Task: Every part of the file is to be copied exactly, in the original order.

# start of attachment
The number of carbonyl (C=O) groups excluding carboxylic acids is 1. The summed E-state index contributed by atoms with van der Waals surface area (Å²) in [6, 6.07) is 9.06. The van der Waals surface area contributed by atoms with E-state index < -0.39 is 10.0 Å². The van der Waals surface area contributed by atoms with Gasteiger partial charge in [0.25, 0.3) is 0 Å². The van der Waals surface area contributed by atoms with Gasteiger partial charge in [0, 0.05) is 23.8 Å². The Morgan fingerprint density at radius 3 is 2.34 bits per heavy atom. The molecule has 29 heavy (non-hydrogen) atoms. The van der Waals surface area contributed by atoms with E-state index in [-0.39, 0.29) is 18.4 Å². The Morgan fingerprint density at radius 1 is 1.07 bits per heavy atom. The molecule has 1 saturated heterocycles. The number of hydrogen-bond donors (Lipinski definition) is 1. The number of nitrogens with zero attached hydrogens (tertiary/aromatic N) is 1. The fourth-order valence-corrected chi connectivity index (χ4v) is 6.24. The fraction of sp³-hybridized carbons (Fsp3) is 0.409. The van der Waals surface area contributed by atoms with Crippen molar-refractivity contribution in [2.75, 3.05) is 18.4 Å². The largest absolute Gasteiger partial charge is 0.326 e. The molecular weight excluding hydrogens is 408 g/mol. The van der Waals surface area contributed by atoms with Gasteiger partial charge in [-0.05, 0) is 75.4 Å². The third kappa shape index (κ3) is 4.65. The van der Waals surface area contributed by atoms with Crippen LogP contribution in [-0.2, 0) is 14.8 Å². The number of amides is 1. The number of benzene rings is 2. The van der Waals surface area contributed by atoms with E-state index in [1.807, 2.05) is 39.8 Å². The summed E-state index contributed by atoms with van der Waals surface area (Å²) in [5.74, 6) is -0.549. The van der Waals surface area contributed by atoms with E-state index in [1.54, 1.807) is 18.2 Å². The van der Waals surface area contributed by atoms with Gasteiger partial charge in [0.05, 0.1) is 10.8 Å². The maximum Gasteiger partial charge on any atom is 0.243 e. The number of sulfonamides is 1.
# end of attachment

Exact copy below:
The number of carbonyl (C=O) groups excluding carboxylic acids is 1. The summed E-state index contributed by atoms with van der Waals surface area (Å²) in [6, 6.07) is 9.06. The van der Waals surface area contributed by atoms with E-state index < -0.39 is 10.0 Å². The van der Waals surface area contributed by atoms with Gasteiger partial charge in [0.25, 0.3) is 0 Å². The van der Waals surface area contributed by atoms with Gasteiger partial charge in [0, 0.05) is 23.8 Å². The Morgan fingerprint density at radius 3 is 2.34 bits per heavy atom. The molecule has 29 heavy (non-hydrogen) atoms. The van der Waals surface area contributed by atoms with E-state index in [-0.39, 0.29) is 18.4 Å². The Morgan fingerprint density at radius 1 is 1.07 bits per heavy atom. The molecule has 1 saturated heterocycles. The number of hydrogen-bond donors (Lipinski definition) is 1. The number of nitrogens with zero attached hydrogens (tertiary/aromatic N) is 1. The fourth-order valence-corrected chi connectivity index (χ4v) is 6.24. The fraction of sp³-hybridized carbons (Fsp3) is 0.409. The van der Waals surface area contributed by atoms with Crippen molar-refractivity contribution in [2.75, 3.05) is 18.4 Å². The largest absolute Gasteiger partial charge is 0.326 e. The molecular weight excluding hydrogens is 408 g/mol. The van der Waals surface area contributed by atoms with Gasteiger partial charge in [-0.05, 0) is 75.4 Å². The third kappa shape index (κ3) is 4.65. The van der Waals surface area contributed by atoms with Crippen LogP contribution in [-0.2, 0) is 14.8 Å². The number of amides is 1. The number of benzene rings is 2. The van der Waals surface area contributed by atoms with E-state index in [1.807, 2.05) is 39.8 Å². The summed E-state index contributed by atoms with van der Waals surface area (Å²) in [5.74, 6) is -0.549. The van der Waals surface area contributed by atoms with E-state index in [1.54, 1.807) is 18.2 Å². The van der Waals surface area contributed by atoms with Gasteiger partial charge in [0.05, 0.1) is 10.8 Å². The maximum Gasteiger partial charge on any atom is 0.243 e. The number of sulfonamides is 1.